We the People deserves to know who designated this newly developed, highly sensitive, and clearly outside the traditional boundaries of normal protocol who designated a citizens CSLI the property of cellular providers when all cellular providers were required to collect and retain this information at the behest of the government (see rule E911).
    We the People deserves to know who designated this newly developed, highly sensitive, and clearly outside the traditional boundaries of past protocols, who designated a citizens CSLI the property of cellular providers when said ownership was clearly uncertain back in 2000.
    We the People deserve to know who, how, and when the original intent of the government to collect this newly developed sensitive information that clearly trumps all other technological inventions of our time for E911 purposes transformed into criminal investigations without using the strictest safeguards?
    We the People deserves to know how the keenest legal minds in the United States government allowed legislators to enact SCA 18 U.S.C. 2703 (d) unchecked, knowing full well cellular providers were government 'agents' for fourth amendment purposes and thus any information acquired by them at the behest of the government could only be turned over by abiding by the strictest of constitutional protocol with respect to a person's CSLI and HSCLI?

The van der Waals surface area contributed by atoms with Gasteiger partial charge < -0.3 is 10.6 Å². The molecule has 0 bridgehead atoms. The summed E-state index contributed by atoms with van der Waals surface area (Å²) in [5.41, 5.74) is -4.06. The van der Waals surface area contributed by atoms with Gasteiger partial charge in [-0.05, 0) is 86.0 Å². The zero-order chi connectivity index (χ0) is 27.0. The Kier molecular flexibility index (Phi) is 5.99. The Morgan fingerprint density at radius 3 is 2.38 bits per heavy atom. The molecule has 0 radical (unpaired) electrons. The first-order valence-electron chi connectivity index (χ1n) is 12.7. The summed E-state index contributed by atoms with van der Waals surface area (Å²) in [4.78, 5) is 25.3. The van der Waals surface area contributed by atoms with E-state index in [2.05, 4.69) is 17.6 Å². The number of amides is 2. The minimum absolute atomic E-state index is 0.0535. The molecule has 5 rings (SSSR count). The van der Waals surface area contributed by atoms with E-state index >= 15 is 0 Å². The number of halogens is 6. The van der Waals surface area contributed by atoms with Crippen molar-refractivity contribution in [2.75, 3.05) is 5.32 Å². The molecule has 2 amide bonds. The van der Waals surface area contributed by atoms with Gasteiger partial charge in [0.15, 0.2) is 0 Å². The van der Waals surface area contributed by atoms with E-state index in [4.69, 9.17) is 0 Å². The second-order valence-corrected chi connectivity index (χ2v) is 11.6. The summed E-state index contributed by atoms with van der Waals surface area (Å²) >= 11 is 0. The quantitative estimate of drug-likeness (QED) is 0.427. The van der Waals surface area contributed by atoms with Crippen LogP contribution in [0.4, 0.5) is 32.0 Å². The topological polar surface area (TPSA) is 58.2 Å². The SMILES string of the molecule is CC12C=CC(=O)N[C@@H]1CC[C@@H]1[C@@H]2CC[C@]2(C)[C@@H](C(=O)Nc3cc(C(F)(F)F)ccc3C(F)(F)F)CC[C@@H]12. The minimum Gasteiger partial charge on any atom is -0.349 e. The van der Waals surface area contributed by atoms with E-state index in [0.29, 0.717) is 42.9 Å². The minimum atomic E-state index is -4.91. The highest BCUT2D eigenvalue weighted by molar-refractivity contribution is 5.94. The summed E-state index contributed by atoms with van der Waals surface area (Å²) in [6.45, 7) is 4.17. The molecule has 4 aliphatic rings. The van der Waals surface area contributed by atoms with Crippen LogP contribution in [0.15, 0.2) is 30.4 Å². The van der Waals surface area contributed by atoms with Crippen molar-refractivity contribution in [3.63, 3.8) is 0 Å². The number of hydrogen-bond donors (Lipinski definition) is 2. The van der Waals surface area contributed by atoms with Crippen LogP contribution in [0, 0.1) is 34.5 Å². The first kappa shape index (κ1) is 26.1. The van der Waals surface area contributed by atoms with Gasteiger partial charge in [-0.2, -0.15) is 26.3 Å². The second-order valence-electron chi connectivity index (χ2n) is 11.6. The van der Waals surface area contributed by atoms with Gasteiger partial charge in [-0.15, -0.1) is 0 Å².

Notwithstanding the meritorious work and energy sacrificed by our hardworking legislators… We the People deserve to know if any other legislators who helped to vote SCA 18 U.S.C. 2703 (d) into being profited from the 5 to 9 billion dollar a year average the Harris Corporation (HRS) made over the years since this unconstitutional enactment, see . The Harris Corporation is the company that makes and sells the devices that capture CSLI and they have been selling these devices to police departments throughout the U.S. .
    We the people deserve to know if any of these legislators had investments in Harris Corporation, or its subsidararies , or in any one of the investment companies that hold Harris Corp stock and thus profited from the more than $100 billion dollars made to investors as a direct result of their unconstitutional enactment.
    The Wise and Honorable Justices have said in Union Pac. R.Co.V.Botsford. 141 U.S. 250,at 251, " No right is more carefully guarded, by the common law, than the right of every individual to the possession and control of his own person, free from all restraint or interference of others, unless by clear and unquestionable authority of law."...and,